At the Omaha City Council Meeting, the public learns details about how the local Entertainment District would work, and another major area that already wants to jump on board.
Right across from the Centurylink Center, the Capitol District is on schedule for completion, and ready to become one of Omaha's most unique places for a night out. But before that happens the city council must amend local alcohol ordinances to include Entertainment Districts.
An Entertainment District would allow a commons area for beer and liquor to be sold and consumed. Bars within 1,500 feet would have to get a permit; each establishment would have different cups, and be reviewed every two years.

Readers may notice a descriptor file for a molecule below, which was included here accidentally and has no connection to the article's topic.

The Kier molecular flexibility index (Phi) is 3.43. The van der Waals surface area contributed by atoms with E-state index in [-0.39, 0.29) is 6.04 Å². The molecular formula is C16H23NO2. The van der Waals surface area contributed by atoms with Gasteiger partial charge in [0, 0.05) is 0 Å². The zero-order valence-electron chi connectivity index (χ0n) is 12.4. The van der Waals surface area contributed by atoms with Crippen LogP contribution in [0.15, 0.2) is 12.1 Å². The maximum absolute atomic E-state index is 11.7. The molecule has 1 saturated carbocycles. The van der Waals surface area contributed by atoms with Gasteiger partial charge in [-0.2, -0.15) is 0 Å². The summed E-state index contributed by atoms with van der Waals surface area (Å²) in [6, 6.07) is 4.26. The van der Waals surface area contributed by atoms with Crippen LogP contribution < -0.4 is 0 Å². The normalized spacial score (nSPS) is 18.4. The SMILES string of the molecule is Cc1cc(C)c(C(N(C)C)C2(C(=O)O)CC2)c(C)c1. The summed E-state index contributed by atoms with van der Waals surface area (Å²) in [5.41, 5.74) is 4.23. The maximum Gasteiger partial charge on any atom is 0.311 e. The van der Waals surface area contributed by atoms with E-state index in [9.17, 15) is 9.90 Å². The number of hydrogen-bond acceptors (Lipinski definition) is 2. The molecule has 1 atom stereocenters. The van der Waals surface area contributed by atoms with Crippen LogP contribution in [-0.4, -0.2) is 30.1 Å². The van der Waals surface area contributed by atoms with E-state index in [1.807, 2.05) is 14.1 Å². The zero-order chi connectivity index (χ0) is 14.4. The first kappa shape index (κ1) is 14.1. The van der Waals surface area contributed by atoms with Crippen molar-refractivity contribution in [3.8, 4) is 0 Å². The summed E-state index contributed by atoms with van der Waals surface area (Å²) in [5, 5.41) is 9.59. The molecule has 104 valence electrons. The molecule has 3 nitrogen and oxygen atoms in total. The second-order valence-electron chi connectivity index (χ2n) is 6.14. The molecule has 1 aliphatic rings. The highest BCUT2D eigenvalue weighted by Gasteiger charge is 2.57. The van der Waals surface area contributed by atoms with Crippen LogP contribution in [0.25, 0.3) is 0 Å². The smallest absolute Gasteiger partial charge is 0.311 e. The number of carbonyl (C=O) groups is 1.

The ordinance is based off Lincoln's with The Railyard but updated since they had issues with people taking alcohol out of the district.
“Some of the people may have gotten robust with it so some of those changes had to be made for the most part I think everything ran well or fairly well in Lincoln and I don’t see any reason why we can’t do it here,” said Council President Ben Gray.
Other major destinations in Omaha are already excited to become one too.
“I wanted you to know that Aksarben Village plans to apply and take advantage of this opportunity as well,” Jay Noddle told the council.
Project Extra Mile argued that creating an entertainment district would encourage binge drinking, and needs to think about public safety first.
The council will vote on the amendment in two weeks.
The Capitol District should be open by this summer.